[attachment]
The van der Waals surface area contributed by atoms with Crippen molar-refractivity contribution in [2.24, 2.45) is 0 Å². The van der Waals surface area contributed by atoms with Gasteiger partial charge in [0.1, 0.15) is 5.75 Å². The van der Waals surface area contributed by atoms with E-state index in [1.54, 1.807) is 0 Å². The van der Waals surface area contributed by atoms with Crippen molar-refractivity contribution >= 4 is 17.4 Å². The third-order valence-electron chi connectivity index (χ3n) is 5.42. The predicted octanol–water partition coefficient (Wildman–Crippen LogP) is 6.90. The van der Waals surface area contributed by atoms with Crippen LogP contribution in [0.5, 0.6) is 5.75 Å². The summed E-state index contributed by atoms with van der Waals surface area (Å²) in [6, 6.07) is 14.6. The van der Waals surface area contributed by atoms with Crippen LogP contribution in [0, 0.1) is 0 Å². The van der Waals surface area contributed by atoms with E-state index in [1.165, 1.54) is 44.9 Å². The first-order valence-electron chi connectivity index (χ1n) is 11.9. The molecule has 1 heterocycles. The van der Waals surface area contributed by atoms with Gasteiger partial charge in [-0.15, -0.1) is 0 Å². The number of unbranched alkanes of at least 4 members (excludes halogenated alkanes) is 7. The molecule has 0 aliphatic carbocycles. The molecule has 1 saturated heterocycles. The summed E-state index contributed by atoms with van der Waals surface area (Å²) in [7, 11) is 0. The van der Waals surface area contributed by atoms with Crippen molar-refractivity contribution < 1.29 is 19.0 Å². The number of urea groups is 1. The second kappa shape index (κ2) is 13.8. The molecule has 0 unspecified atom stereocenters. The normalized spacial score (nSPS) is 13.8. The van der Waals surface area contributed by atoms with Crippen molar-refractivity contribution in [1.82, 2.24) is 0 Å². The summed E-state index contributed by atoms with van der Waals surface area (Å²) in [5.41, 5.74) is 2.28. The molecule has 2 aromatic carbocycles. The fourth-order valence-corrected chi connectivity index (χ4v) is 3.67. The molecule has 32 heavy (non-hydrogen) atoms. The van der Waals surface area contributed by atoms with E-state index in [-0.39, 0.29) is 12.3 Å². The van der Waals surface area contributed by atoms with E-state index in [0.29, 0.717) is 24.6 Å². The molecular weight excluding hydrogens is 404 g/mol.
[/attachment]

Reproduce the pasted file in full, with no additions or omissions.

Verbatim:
The van der Waals surface area contributed by atoms with Crippen molar-refractivity contribution in [2.24, 2.45) is 0 Å². The van der Waals surface area contributed by atoms with Gasteiger partial charge in [0.1, 0.15) is 5.75 Å². The van der Waals surface area contributed by atoms with E-state index in [1.54, 1.807) is 0 Å². The van der Waals surface area contributed by atoms with Crippen molar-refractivity contribution >= 4 is 17.4 Å². The third-order valence-electron chi connectivity index (χ3n) is 5.42. The predicted octanol–water partition coefficient (Wildman–Crippen LogP) is 6.90. The van der Waals surface area contributed by atoms with Crippen LogP contribution in [0.5, 0.6) is 5.75 Å². The summed E-state index contributed by atoms with van der Waals surface area (Å²) in [6, 6.07) is 14.6. The van der Waals surface area contributed by atoms with Crippen LogP contribution in [0, 0.1) is 0 Å². The van der Waals surface area contributed by atoms with E-state index in [1.165, 1.54) is 44.9 Å². The first-order valence-electron chi connectivity index (χ1n) is 11.9. The molecule has 1 heterocycles. The van der Waals surface area contributed by atoms with Gasteiger partial charge in [-0.15, -0.1) is 0 Å². The number of unbranched alkanes of at least 4 members (excludes halogenated alkanes) is 7. The molecule has 0 aliphatic carbocycles. The molecule has 1 saturated heterocycles. The summed E-state index contributed by atoms with van der Waals surface area (Å²) in [7, 11) is 0. The van der Waals surface area contributed by atoms with Crippen molar-refractivity contribution < 1.29 is 19.0 Å². The number of urea groups is 1. The second kappa shape index (κ2) is 13.8. The molecule has 0 unspecified atom stereocenters. The normalized spacial score (nSPS) is 13.8. The van der Waals surface area contributed by atoms with Crippen molar-refractivity contribution in [1.82, 2.24) is 0 Å². The summed E-state index contributed by atoms with van der Waals surface area (Å²) in [5.41, 5.74) is 2.28. The molecule has 2 aromatic carbocycles. The fourth-order valence-corrected chi connectivity index (χ4v) is 3.67. The molecule has 32 heavy (non-hydrogen) atoms. The van der Waals surface area contributed by atoms with E-state index in [-0.39, 0.29) is 12.3 Å². The van der Waals surface area contributed by atoms with E-state index in [0.29, 0.717) is 24.6 Å². The molecular weight excluding hydrogens is 404 g/mol.